Macaroon vs. macaron


Macarons are the new cupcakes, it seems. They’re made with beaten egg whites, powdered sugar, and ground almonds or almond flour. They’re a bit finicky to make, what with grinding the almonds, resting and piping the batter, and drying the cookies.

Macaroons (note the two “o”s), on the other hand, are simple.  I’ve been making Alton Brown’s toasted coconut macaroons for years now. They’re about as guilt-free as you can get (egg whites, coconut, and a bit of sugar — that’s it). The cookies are melting and chewy at the same time, and the coconut isn’t overwhelmed with too much sweetness.  They’re even better with a few chocolate chips nestled in the strands of coconut.

Alton toasts the coconut, which really develops the flavor. I spread mine on a small baking tray and set my toaster oven at 350 degrees F. You can do it in the regular oven or even in a skillet on the stove over medium-low heat. Just as when toasting nuts, you need to keep an eye on things, since the coconut can go from toasty to burned in a surprisingly short amount of time.

A few tips for whipping egg whites: Get the whites into your bowl before you toast the coconut. Room-temperature whites will whip better. Also, if you have any hope of whipping those whites to nice stiff peaks, fat is the enemy. One tiny bit of grease will leave those whites flat, so you must start with a spotlessly clean bowl and beaters.

Speaking of avoiding fat, separate each egg over a small bowl, then pour the white into your mixing bowl. Yes, this means you have another dish to wash, but you avoid the risk of a broken yolk (the fatty part of the egg) getting into the whites and ruining the whole batch.

Fold the cooled, golden coconut into the beaten whites, add a few chocolate chips, and drop by spoonfuls onto a cookie sheet. That’s it. No piping bags, no resting the batter, no rotating of pans.

Toasty Coconut Macaroons
Courtesy of Alton Brown
Makes about 3 dozen cookies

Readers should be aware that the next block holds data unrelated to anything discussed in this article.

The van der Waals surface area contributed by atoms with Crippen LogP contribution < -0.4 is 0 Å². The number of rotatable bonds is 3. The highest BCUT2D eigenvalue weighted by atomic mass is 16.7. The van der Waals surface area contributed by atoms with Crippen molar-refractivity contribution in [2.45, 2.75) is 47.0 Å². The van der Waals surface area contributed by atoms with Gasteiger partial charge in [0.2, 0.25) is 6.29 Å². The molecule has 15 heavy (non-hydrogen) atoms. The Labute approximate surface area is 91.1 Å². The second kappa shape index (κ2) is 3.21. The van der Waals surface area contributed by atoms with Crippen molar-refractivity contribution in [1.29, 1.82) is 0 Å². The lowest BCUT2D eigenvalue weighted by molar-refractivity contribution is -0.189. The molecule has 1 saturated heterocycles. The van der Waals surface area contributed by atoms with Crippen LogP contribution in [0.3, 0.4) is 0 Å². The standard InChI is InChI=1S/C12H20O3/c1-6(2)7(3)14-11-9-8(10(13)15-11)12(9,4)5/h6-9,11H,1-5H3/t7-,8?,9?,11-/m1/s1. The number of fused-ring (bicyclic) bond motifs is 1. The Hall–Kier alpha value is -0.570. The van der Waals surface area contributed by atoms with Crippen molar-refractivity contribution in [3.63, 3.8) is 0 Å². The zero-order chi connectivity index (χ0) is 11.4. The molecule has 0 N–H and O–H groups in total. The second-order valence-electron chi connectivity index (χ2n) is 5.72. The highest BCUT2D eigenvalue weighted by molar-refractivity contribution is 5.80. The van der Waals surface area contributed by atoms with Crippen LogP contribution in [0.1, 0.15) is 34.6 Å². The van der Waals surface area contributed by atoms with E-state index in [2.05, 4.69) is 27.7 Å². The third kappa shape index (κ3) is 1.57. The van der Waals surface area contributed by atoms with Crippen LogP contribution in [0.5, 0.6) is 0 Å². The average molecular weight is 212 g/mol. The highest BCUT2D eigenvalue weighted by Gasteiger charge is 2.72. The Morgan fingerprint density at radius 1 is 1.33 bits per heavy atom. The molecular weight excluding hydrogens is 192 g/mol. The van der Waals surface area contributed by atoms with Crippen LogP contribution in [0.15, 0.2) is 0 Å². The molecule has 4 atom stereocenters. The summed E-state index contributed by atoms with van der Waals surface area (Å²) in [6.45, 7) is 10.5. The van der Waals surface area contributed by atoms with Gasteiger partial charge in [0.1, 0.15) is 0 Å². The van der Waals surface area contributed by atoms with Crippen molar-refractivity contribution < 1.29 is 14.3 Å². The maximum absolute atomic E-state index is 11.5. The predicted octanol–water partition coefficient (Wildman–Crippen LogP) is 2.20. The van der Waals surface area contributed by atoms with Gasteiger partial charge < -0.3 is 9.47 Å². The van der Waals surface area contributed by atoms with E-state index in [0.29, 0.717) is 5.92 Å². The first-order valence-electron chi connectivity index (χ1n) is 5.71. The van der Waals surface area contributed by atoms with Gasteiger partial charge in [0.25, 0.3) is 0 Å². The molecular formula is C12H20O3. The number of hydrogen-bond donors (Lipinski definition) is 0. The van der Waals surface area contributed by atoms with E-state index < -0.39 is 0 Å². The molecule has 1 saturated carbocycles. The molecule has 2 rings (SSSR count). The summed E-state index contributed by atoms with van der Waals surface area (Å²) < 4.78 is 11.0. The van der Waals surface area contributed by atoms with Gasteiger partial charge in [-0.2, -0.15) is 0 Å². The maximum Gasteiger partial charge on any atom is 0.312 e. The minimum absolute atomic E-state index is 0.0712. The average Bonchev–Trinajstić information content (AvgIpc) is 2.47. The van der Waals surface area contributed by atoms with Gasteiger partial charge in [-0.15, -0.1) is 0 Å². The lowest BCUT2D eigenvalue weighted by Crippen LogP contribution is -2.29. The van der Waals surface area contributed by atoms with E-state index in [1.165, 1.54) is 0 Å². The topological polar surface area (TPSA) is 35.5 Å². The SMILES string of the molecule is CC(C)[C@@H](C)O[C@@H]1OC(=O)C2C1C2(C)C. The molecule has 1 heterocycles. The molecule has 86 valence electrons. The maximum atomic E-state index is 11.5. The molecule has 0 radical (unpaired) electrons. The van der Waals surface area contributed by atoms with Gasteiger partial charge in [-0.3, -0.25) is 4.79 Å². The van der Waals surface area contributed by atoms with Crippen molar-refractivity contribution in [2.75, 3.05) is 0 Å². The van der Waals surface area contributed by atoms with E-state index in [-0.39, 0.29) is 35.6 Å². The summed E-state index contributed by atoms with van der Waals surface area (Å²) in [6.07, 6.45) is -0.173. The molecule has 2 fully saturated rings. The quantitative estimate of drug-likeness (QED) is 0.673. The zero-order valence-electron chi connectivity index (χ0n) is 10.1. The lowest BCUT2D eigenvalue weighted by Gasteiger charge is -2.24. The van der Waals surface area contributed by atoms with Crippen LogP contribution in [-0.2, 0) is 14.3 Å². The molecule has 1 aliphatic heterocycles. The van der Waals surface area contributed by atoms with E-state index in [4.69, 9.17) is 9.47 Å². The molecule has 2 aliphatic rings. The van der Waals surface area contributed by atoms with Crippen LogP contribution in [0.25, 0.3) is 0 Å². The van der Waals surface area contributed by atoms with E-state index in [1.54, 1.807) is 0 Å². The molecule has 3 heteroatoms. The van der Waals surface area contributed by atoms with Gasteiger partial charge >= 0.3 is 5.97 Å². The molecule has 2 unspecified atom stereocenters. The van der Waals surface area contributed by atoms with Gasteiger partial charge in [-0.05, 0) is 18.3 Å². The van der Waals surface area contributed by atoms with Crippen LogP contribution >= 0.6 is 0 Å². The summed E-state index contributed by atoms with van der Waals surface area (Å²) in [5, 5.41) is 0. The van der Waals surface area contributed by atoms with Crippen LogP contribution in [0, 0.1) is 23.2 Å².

2 cups shredded unsweetened coconut
2 egg whites
¼ tsp. salt
1/3 cup white sugar
½ cup chocolate chips, optional (mini chips are best, but regular ones will also work)

Heat the oven to 350 degrees F. Line a large cookie sheet (or 2 small ones) with parchment. Get the egg whites into your mixing bowl and set them aside to come to room temperature.

Spread the coconut in a thin layer onto an ungreased small baking sheet. You can put the coconut onto a sheet of parchment paper on the cookie sheet you plan to use for the cookies later. (I toast mine in our toaster oven.) Toast for about 10 minutes, stirring once or twice, until the coconut is golden and fragrant. Watch carefully; it does burn easily. Set the coconut aside to cool.

While the coconut cools, whip the egg whites with a stand or hand mixer (or with a whisk if you possess amazing arm strength) for a few minutes until they’re thickened and becoming opaque white. Sprinkle in the salt and roughly 1 tablespoon of the sugar and keep beating. Keep beating and adding sugar until the sugar has been beaten in and the whites have formed stiff peaks.

[Stiff peak tip: You’ve reached the proper texture when you can hold up a beater and only the very tip of the peaks tip over. You can also hold the bowl over your head and the egg whites will stay put. The problem with this test is that if you haven’t quite gotten to stiff peaks, you end up with an egg white facial. Your kids will be entertained, though.]

[Note: if you’re using sweetened coconut instead of unsweetened, add only 1/4 cup sugar.]

Gently fold the coconut and the chocolate chips if you’re using them, into the stiff whites.

Mound the batter by heaping teaspoonfuls onto the parchment-covered cookie sheet. The cookies don’t really spread, so you can place them fairly close together. Don’t flatten the batter; the cookies will have a nice, chewy interior if you keep the mounds high.

Bake the cookies for 12 to 15 minutes until the cookies are lightly browned on top. Cool on a cooling rack. Store at room temperature in a tightly covered container.

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About Rivertree kitchen

I am a freelance editor with a specialty in cookbook editing. I've written two small cookbooks (50 Best Sundaes and 50 Best Cookies) and am currently finishing a collection of my own recipes from soup (Sweet Potato-Pear) to nuts (Spicy Almonds). Despite my immersion in recipes, my favorite way to cook is to see what's in the fridge and wing it. I live with my husband, son and dog in rural Wisconsin. Husband (Tom) and son (Luke) are talented cooks themselves; the dogs (Cleo and Libby) not so much. But they're young yet. All the photographs in this blog are my own creations. I'm a neophyte in the world of food photography (as if you couldn't tell), but I still claim blushing ownership of the pix you see here. If you want to reprint them (I can't imagine why), please give credit, if for no other reason than to pass on the blame.
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2 Responses to Macaroon vs. macaron

  1. Jennifer says:

    Oh, I never knew the difference. These look so easy, I think I’ll try them. What do you do with your egg yolks? Seems so wasteful to just throw them out. And I’m the only coconut eater in the house, meaning I get to eat them all! Ha!

    • Jennifer, they are really easy and fast. My husband is not overly fond of coconut but likes these, so maybe you’ll have to share. Technically, you can freeze yolks; I confess I just toss them, sinful as that is.

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